casascius
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February 03, 2013, 08:38:00 PM
 #44

There is a bit of irony in CA services for bitcoiners.

True blue bitcoiners already have and understand PGP and thus probably wouldn't feel the need to pay for such services.

If and when PGP-like functions make their way into Bitcoin clients (not an outrageous proposition), that will be even more true.  After all, if you're already trusting in cryptography for your money, trusting in the same software to provide cryptography for your communications is a totally reasonable stretch that would make sense even to average computer users.

At that rate, the real value won't necessarily be in one guy being the "trust authority".  Instead, I see Bitcoin conferences having key-signing parties as standard fare, given that Bitcoiners put a premium on decentralized trust mechanisms.  That way, the conferences themselves will add the value... not so much that somebody will be making the money, but rather, people will be paying to attend the conference in order to receive that value among other things.  The more people who can make a business case to come to the conference, the more revenue comes in, which directly translates to a lower admission price per person, or a nicer venue, for future conferences.

Companies claiming they got hacked and lost your coins sounds like fraud so perfect it could be called fashionable.  I never believe them.  If I ever experience the misfortune of a real intrusion, I declare I have been honest about the way I have managed the keys in Casascius Coins.  I maintain no ability to recover or reproduce the keys, not even under limitless duress or total intrusion.  Remember that trusting strangers with your coins without any recourse is, as a matter of principle, not a best practice.  Don't keep coins online. Use paper or hardware wallets instead.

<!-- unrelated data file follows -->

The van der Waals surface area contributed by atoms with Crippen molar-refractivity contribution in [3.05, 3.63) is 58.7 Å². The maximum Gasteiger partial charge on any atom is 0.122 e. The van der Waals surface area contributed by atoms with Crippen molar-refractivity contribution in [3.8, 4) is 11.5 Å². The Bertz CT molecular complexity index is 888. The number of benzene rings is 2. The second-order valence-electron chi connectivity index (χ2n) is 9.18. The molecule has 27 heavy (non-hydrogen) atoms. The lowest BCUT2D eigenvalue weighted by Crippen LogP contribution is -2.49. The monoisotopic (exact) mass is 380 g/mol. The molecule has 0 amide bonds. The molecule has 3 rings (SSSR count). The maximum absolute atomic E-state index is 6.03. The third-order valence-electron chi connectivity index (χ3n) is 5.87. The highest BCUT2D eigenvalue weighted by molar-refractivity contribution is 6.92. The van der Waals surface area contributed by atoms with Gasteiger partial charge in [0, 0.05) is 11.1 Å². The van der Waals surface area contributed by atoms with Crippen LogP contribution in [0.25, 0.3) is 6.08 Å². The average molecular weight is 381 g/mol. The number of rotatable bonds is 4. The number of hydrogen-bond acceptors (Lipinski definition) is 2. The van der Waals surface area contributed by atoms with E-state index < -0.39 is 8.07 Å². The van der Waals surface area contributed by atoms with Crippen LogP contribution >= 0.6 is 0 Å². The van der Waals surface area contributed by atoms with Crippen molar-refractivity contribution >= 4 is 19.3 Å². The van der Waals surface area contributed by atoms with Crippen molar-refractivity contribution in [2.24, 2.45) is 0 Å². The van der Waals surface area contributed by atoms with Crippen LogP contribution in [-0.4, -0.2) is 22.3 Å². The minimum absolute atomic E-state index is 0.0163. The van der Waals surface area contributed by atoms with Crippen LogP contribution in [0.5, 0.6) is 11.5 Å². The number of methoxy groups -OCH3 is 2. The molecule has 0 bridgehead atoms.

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February 03, 2013, 09:20:03 PM
 #45

I have an Adobe signing key and I paid for the key, there is no per-document charge for my key.  

That's probably because you always sign with the same certificate. The company I work for has to sign in the name of other people actually, so, after authentication, they generate a "minute-certificate", used only to sign the document (it expires quickly). That certificate carries the name of the client. And to generate that certificate, you gotta pay 15 cents of euro IIRC.

But even if there was one, there is nothing inherently wrong with that,

As there's nothing inherently wrong with charging a 4% fee for conducting a payment either. Yet, here are we trying to make something better. Wink

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killerstorm
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February 03, 2013, 10:54:00 PM
 #46

I proposed a solution in other thread... It is possible to use blockchain as an address book without namecoinesque complexities.

To reference a public key you can reference certain transaction input. Transaction input can be identified using triple <block_index, transaction_index, output_index>.

Applying certain optimizations and trade-offs you can encode this tripple in a 32-bit (or even 24-bit) number.

PGP word list can encode 8 bits in one English word. So to encode a 32-bit ID you need four words.

So, basically, we can make public key IDs like "absurd replica cranky decadance".

And this is, like, also a name of a company...